Teaching Reading Comprehension Strategies that Work

Why do you even need teaching reading comprehension strategies? Teaching reading is different than teaching reading comprehension. Kids can learn the letters of the alphabet and even recognize words on the page, but teaching them to understand the meaning of those words is extremely important. 

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How do you teach your kids to understand the meaning of the words on the page? Do you know how to teach reading comprehension?

5 Essential Teaching Reading Comprehension Strategies that Lead to Reading Success:

  1. Help your child visualize the stories they read. There are many things you can do to help your children visualize the story and understand the meaning behind it:

    • Create pictures about the story together

    • Act out the story

    • Use picture books to help with visualization

    • Re-read the story and stop and ask questions

    • Look up words they don't know

  2. Read aloud often. Make reading an integral part of your home life. Make books easily accessible and read together often. This is one of the best ways of improving reading comprehension at home.

  3. Utilize pre-reading activities. There are things you can do before you even open a book to get your kids ready.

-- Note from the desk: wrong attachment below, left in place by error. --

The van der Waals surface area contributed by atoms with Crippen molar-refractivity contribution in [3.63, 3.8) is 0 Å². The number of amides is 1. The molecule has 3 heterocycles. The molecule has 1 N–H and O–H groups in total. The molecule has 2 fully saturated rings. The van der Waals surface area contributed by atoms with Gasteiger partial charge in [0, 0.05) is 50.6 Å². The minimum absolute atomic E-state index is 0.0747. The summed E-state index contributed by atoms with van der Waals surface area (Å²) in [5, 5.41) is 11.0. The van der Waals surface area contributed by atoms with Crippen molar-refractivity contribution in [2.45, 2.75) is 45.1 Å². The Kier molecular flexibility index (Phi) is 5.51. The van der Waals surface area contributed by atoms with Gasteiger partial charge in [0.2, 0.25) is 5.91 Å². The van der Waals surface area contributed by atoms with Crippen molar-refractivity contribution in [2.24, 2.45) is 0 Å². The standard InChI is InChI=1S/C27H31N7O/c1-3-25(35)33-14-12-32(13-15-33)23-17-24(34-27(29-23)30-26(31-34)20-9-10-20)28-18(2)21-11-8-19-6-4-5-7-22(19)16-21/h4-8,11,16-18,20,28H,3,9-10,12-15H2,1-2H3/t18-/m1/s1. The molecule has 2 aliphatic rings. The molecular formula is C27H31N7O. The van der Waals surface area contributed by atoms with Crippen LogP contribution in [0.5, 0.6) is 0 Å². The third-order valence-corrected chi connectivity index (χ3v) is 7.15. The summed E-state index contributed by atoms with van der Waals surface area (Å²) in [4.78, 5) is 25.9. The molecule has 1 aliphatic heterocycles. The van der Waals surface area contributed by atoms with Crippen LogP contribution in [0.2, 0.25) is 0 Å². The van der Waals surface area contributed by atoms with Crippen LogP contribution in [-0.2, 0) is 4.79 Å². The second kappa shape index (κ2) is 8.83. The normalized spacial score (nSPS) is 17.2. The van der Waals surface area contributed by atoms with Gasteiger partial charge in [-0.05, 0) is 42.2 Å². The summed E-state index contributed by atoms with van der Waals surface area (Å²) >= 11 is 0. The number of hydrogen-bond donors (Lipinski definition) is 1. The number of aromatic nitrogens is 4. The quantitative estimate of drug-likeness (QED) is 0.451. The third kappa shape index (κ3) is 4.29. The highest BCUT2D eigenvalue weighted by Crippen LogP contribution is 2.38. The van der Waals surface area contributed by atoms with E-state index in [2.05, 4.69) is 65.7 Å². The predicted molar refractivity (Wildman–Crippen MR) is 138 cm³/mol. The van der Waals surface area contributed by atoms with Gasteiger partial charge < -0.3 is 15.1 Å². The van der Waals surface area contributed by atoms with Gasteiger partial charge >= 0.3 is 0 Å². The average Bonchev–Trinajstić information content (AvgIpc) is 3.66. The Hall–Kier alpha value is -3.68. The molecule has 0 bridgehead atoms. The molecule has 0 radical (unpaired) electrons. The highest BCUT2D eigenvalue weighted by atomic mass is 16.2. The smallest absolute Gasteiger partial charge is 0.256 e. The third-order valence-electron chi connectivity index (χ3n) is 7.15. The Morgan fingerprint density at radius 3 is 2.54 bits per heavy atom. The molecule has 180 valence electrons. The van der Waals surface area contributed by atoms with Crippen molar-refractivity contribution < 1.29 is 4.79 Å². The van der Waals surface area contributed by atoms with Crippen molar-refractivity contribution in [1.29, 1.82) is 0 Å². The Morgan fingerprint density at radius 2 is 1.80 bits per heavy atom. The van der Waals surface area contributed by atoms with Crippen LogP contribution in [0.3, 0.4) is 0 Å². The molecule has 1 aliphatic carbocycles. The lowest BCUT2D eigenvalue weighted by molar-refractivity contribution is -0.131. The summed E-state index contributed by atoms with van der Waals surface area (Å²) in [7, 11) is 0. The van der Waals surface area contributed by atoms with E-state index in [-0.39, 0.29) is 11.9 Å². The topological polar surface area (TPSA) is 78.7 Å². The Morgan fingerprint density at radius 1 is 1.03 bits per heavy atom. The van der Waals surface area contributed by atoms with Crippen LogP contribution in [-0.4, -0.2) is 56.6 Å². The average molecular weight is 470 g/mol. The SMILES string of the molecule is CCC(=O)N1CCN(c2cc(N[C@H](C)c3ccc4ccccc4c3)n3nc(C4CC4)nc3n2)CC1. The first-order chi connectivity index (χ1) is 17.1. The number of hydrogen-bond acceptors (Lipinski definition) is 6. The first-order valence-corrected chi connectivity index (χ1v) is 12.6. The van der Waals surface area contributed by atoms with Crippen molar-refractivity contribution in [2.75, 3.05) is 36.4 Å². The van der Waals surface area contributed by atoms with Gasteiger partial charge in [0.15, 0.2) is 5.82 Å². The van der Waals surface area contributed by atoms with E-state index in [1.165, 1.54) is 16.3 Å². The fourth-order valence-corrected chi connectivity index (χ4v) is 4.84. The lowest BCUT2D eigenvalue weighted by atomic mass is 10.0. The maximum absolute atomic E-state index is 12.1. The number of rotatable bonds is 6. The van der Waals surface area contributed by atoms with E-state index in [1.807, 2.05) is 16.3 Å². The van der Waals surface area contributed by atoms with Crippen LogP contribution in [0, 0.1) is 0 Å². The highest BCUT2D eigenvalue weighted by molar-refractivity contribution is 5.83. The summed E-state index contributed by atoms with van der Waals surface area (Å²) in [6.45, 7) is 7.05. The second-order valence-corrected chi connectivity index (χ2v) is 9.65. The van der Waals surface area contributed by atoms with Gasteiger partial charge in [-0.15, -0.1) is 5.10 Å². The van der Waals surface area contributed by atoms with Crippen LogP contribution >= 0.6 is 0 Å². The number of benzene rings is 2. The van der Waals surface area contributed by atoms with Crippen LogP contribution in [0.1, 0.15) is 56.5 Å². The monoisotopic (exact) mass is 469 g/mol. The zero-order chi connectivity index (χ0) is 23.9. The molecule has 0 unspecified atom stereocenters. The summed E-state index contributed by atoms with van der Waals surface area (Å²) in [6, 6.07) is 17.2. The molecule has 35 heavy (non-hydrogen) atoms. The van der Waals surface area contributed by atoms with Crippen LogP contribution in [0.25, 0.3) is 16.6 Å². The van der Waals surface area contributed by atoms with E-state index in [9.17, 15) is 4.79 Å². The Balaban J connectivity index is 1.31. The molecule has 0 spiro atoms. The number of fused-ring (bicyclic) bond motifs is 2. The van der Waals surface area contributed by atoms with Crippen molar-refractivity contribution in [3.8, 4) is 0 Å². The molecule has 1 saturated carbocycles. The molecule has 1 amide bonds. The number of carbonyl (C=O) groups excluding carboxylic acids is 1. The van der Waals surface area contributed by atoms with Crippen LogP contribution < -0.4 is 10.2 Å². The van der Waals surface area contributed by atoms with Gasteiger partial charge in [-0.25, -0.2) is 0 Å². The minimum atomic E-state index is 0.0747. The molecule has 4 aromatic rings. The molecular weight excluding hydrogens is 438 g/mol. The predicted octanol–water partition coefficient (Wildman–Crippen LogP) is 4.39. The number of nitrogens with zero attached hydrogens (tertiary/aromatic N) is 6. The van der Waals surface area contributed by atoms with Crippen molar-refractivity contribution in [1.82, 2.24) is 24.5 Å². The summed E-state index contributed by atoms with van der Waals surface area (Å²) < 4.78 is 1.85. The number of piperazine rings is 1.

• Show pictures in the book first to prepare child for what they can expect the story to be about.

    • Ask them to guess what the story is about based on the cover and title of the book.

    • Discuss the topic of the book before reading. Select books with subjects you know they'll be interested in and that are good for sparking discussion.

    • Use their life experiences to illustrate the topics in the book so they can relate to the story and be motivated to learn more.

  4. Questioning is one of the best teaching reading comprehension strategies. Ask questions about the book before, during, and after reading the story. Encourage your child to ask questions of you as well. Examples of questions to ask include:

    • What do you think this book is going to be about?

    • What do you think is going to happen next in the story?

    • What was your favorite part of the book?

    • Has anything like what happened to the character happened to you?

    • Was there anything you didn’t understand?

    • Why do you think the character did that?

    • What did you learn from the story?

    It's especially import to assess how much of what your kids are reading is being understood and retained. Asking them questions helps you do this.

  5. Build their vocabulary. Ask them about new vocabulary words - discuss the meaning of any new words. Select books that introduce new words and show them how look up the definitions of those words.



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